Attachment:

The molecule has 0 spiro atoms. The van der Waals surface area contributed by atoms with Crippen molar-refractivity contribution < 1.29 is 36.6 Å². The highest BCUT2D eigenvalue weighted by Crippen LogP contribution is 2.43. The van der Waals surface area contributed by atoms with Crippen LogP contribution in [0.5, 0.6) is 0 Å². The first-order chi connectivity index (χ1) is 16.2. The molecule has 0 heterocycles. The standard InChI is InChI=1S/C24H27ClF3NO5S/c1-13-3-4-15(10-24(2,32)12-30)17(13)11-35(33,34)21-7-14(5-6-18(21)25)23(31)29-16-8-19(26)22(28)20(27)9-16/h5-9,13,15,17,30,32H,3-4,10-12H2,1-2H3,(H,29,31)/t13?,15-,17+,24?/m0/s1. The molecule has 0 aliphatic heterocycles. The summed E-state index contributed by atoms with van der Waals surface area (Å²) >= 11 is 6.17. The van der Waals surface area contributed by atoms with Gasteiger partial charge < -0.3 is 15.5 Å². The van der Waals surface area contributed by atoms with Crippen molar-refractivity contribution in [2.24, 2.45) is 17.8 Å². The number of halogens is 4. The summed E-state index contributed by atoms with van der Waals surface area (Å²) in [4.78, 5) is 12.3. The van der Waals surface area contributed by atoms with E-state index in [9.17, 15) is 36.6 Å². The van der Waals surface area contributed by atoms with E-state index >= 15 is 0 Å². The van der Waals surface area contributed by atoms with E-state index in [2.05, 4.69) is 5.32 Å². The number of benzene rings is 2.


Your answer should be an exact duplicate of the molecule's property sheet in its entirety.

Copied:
The molecule has 0 spiro atoms. The van der Waals surface area contributed by atoms with Crippen molar-refractivity contribution < 1.29 is 36.6 Å². The highest BCUT2D eigenvalue weighted by Crippen LogP contribution is 2.43. The van der Waals surface area contributed by atoms with Crippen LogP contribution in [0.5, 0.6) is 0 Å². The first-order chi connectivity index (χ1) is 16.2. The molecule has 0 heterocycles. The standard InChI is InChI=1S/C24H27ClF3NO5S/c1-13-3-4-15(10-24(2,32)12-30)17(13)11-35(33,34)21-7-14(5-6-18(21)25)23(31)29-16-8-19(26)22(28)20(27)9-16/h5-9,13,15,17,30,32H,3-4,10-12H2,1-2H3,(H,29,31)/t13?,15-,17+,24?/m0/s1. The molecule has 0 aliphatic heterocycles. The summed E-state index contributed by atoms with van der Waals surface area (Å²) >= 11 is 6.17. The van der Waals surface area contributed by atoms with Gasteiger partial charge < -0.3 is 15.5 Å². The van der Waals surface area contributed by atoms with Crippen molar-refractivity contribution in [2.24, 2.45) is 17.8 Å². The number of halogens is 4. The summed E-state index contributed by atoms with van der Waals surface area (Å²) in [4.78, 5) is 12.3. The van der Waals surface area contributed by atoms with E-state index in [9.17, 15) is 36.6 Å². The van der Waals surface area contributed by atoms with E-state index >= 15 is 0 Å². The van der Waals surface area contributed by atoms with E-state index in [2.05, 4.69) is 5.32 Å². The number of benzene rings is 2.